Another aspect she discussed was the need for effective listening skills in HR managers and development of simple, strategic policies so that the employees could implement them. They must be integrated into the organization from the very beginning and allowed to get accustomed to their working environment. They must experience it continuously so that their individual goals can be united with the overall organizational goal.

Clarity, transparency, empowerment, connectivity, belongingness; these are sought by employees and optimizes their satisfaction and in turn their productivity.

Ms. Sonali Dutta sought solutions from students on different cases and ended her session with the emphasis on mutual learning and stating that the need of the hour in the industry was not just how our consumers are important but how our employees equally are.

Disha 2017: Day 2: Sophos: “Millennial engagement- Happiness Index in HRM” – Mr. Sumit Mukherjee, Associate VP, HR at Apollo Munich Health Insurance

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On 30th August 2017, Mr. Sumit Mukherjee started off by stating that every generation has its own challenges but today’s generation is under huge pressure to obtain success. It is scary to be in our shoes as everybody expects this generation to achieve more. The question is, how do we cope with this? He then moved on to divide the students into two groups and finding out how one can engage millennials in the context of work. Through this simple exercise, he advised the students, “Everyone wants to have fun at work. You know what is better? To make your work fun.” He then shared his experience of working in different sectors and different companies but he added that there hasn’t been a single day when he has worked and he hasn’t enjoyed it.

A major focus area of the discussion was using appreciation as a tool of engagement. In his opinion, “Appreciation is hard to come by, but it is required.” Today’s managers are being coached, trained by management experts to understand the art of appreciation. He believes that true engagement lies in self and that employees decide the outcomes of the organisations they join. The organisation can organise team building and recreational activities from time to time, but on a daily basis, only the individual can engage themselves. It is very important for employees to adapt their thoughts, even when they do not like a certain task.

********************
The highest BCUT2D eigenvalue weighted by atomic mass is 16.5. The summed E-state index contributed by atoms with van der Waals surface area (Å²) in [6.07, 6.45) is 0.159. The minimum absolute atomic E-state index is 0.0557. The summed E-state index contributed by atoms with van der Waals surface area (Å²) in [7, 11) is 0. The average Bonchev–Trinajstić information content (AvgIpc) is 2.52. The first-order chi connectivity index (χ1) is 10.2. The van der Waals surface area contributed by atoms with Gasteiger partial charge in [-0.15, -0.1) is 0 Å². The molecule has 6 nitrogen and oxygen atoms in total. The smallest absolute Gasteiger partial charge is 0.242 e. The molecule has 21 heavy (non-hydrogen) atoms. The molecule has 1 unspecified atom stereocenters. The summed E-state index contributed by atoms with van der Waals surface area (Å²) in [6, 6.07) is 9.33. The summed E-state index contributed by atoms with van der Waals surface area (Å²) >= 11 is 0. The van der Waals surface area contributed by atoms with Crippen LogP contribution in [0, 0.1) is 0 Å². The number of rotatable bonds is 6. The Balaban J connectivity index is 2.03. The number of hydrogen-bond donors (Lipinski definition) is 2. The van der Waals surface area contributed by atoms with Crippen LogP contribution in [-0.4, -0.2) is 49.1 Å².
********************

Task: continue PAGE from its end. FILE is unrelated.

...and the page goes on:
Engagement strategy is all about getting people involved in decision making of the organisation. The most important aspect is retention of employees in the organisation and they can only stay in the organisation as long as they love their work. He concluded this interactive session by saying, “Employee engagement is not about the gimmicks that you run, it is about getting them involved in the organisation.”

DISHA 2017, Onimia, Day 1- “Man machine collaboration in HR technology adoption”

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On August 29, 2017, the first panel discussion for DISHA 2017-Onimia, started with Professor Kartikeya Bolar moderating an engaging discussion among the panelist.

Manoj K Prasad-Vice President-Talent Management-Reliance Industries

Mr. Manoj Prasad started the panel discussion by insisting that human beings are not suitable for all atmospheres and thus machines would inevitably have to be used for such work. He mentioned that a major challenge faced by HR is whether robots will eventually take up their role in an organization. However, he said that humans would still be needed as machines are unable to resolve all employee grievances. He mentioned that machines can only work on repetitive tasks and we had to rely on the acumen and logic of human beings for competency programs. Additionally, while addressing the barriers in embracing technology, he maintained that awareness, understanding, participation, and commitment helped garner acceptance for technology among employees.

Mr. Prasad urged everyone to utilize their potential and be proactive. He warned the students to be watchful so as to spot the makings of a problem and nip it in the bud. “Be agile, be a change champion, be a change catalyst and grab every opportunity you get”, he asserted before signing off.

Suehlan Yu-Vice President HR Accenture Service Pvt. Ltd

Ms. Suehlan Yu, an alumnus of TAPMI, started by mentioning that the face of HR had changed in the last few years. She mentioned that previously HR worked in a silo, however, the lines between the different departments were getting blurred. She elaborated that HR professionals have been doing design thinking, leading to creative ideas and out of the box concepts. She outlined the important points of an employee’s journey and how it could be improved with the use of technology. She also explained that use of technology could make the process of Talent Acquisition unbiased and make it extremely easy to get information on a candidate through social media. She concluded by saying that by using technology development, management, as well as employee exit, would become far easier to handle.

Sudeep Mitra – Investor and Advisor at Qilotech.com